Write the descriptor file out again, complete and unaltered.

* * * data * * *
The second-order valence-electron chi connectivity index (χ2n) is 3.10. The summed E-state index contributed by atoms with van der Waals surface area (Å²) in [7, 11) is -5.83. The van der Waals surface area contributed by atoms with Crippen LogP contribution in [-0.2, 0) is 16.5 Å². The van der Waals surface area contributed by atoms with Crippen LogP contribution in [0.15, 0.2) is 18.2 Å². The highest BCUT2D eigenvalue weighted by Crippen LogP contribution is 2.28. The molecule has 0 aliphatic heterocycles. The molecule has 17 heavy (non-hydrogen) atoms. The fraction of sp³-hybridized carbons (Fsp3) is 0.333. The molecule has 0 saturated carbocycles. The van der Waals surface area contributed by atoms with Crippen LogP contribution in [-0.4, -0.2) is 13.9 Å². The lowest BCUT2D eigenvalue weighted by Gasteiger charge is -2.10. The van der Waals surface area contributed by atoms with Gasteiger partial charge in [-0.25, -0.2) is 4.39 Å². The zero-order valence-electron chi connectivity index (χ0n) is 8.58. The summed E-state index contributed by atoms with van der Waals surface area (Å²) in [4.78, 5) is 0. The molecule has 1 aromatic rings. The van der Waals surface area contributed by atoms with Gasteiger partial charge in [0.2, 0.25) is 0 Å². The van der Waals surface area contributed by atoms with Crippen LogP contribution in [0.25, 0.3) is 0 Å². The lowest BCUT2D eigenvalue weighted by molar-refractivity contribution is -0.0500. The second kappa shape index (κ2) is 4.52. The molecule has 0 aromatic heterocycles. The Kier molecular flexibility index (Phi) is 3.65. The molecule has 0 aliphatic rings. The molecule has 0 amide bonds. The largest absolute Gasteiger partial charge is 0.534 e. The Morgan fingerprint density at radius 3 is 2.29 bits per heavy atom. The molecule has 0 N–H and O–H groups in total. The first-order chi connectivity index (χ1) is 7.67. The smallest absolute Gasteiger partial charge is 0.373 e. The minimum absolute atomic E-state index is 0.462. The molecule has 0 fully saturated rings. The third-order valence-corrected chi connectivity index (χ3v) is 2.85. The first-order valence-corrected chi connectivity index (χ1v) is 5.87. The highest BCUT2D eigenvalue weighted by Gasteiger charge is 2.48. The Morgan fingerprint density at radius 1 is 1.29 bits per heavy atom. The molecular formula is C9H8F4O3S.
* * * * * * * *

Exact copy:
The second-order valence-electron chi connectivity index (χ2n) is 3.10. The summed E-state index contributed by atoms with van der Waals surface area (Å²) in [7, 11) is -5.83. The van der Waals surface area contributed by atoms with Crippen LogP contribution in [-0.2, 0) is 16.5 Å². The van der Waals surface area contributed by atoms with Crippen LogP contribution in [0.15, 0.2) is 18.2 Å². The highest BCUT2D eigenvalue weighted by Crippen LogP contribution is 2.28. The molecule has 0 aliphatic heterocycles. The molecule has 17 heavy (non-hydrogen) atoms. The fraction of sp³-hybridized carbons (Fsp3) is 0.333. The molecule has 0 saturated carbocycles. The van der Waals surface area contributed by atoms with Crippen LogP contribution in [-0.4, -0.2) is 13.9 Å². The lowest BCUT2D eigenvalue weighted by Gasteiger charge is -2.10. The van der Waals surface area contributed by atoms with Gasteiger partial charge in [-0.25, -0.2) is 4.39 Å². The zero-order valence-electron chi connectivity index (χ0n) is 8.58. The summed E-state index contributed by atoms with van der Waals surface area (Å²) in [4.78, 5) is 0. The molecule has 1 aromatic rings. The van der Waals surface area contributed by atoms with Gasteiger partial charge in [0.2, 0.25) is 0 Å². The van der Waals surface area contributed by atoms with Crippen LogP contribution in [0.25, 0.3) is 0 Å². The lowest BCUT2D eigenvalue weighted by molar-refractivity contribution is -0.0500. The second kappa shape index (κ2) is 4.52. The molecule has 0 aromatic heterocycles. The Kier molecular flexibility index (Phi) is 3.65. The molecule has 0 aliphatic rings. The molecule has 0 amide bonds. The largest absolute Gasteiger partial charge is 0.534 e. The Morgan fingerprint density at radius 3 is 2.29 bits per heavy atom. The molecule has 0 N–H and O–H groups in total. The first-order chi connectivity index (χ1) is 7.67. The smallest absolute Gasteiger partial charge is 0.373 e. The minimum absolute atomic E-state index is 0.462. The molecule has 0 fully saturated rings. The third-order valence-corrected chi connectivity index (χ3v) is 2.85. The first-order valence-corrected chi connectivity index (χ1v) is 5.87. The highest BCUT2D eigenvalue weighted by Gasteiger charge is 2.48. The Morgan fingerprint density at radius 1 is 1.29 bits per heavy atom. The molecular formula is C9H8F4O3S.